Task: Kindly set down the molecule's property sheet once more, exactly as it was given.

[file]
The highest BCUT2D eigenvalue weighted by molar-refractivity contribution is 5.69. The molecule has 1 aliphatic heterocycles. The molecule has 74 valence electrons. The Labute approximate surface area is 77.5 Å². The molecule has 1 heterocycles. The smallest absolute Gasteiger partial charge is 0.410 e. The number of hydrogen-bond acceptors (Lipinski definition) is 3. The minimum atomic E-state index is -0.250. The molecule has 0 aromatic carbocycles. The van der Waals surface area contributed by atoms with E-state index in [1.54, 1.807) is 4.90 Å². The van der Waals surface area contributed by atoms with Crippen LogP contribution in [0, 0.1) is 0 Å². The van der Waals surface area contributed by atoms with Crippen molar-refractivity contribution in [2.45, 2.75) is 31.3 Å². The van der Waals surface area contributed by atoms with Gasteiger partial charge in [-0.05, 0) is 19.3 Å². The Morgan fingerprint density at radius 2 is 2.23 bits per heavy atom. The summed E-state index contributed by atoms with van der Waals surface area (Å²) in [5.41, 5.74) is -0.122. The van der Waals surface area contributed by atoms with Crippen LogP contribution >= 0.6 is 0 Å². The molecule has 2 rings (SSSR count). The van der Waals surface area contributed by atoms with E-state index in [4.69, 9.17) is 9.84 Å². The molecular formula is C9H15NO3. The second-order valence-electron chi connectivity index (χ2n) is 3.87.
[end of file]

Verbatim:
The highest BCUT2D eigenvalue weighted by molar-refractivity contribution is 5.69. The molecule has 1 aliphatic heterocycles. The molecule has 74 valence electrons. The Labute approximate surface area is 77.5 Å². The molecule has 1 heterocycles. The smallest absolute Gasteiger partial charge is 0.410 e. The number of hydrogen-bond acceptors (Lipinski definition) is 3. The minimum atomic E-state index is -0.250. The molecule has 0 aromatic carbocycles. The van der Waals surface area contributed by atoms with E-state index in [1.54, 1.807) is 4.90 Å². The van der Waals surface area contributed by atoms with Crippen LogP contribution in [0, 0.1) is 0 Å². The van der Waals surface area contributed by atoms with Crippen molar-refractivity contribution in [2.45, 2.75) is 31.3 Å². The van der Waals surface area contributed by atoms with Gasteiger partial charge in [-0.05, 0) is 19.3 Å². The Morgan fingerprint density at radius 2 is 2.23 bits per heavy atom. The summed E-state index contributed by atoms with van der Waals surface area (Å²) in [5.41, 5.74) is -0.122. The van der Waals surface area contributed by atoms with Crippen LogP contribution >= 0.6 is 0 Å². The molecule has 2 rings (SSSR count). The van der Waals surface area contributed by atoms with E-state index in [4.69, 9.17) is 9.84 Å². The molecular formula is C9H15NO3. The second-order valence-electron chi connectivity index (χ2n) is 3.87.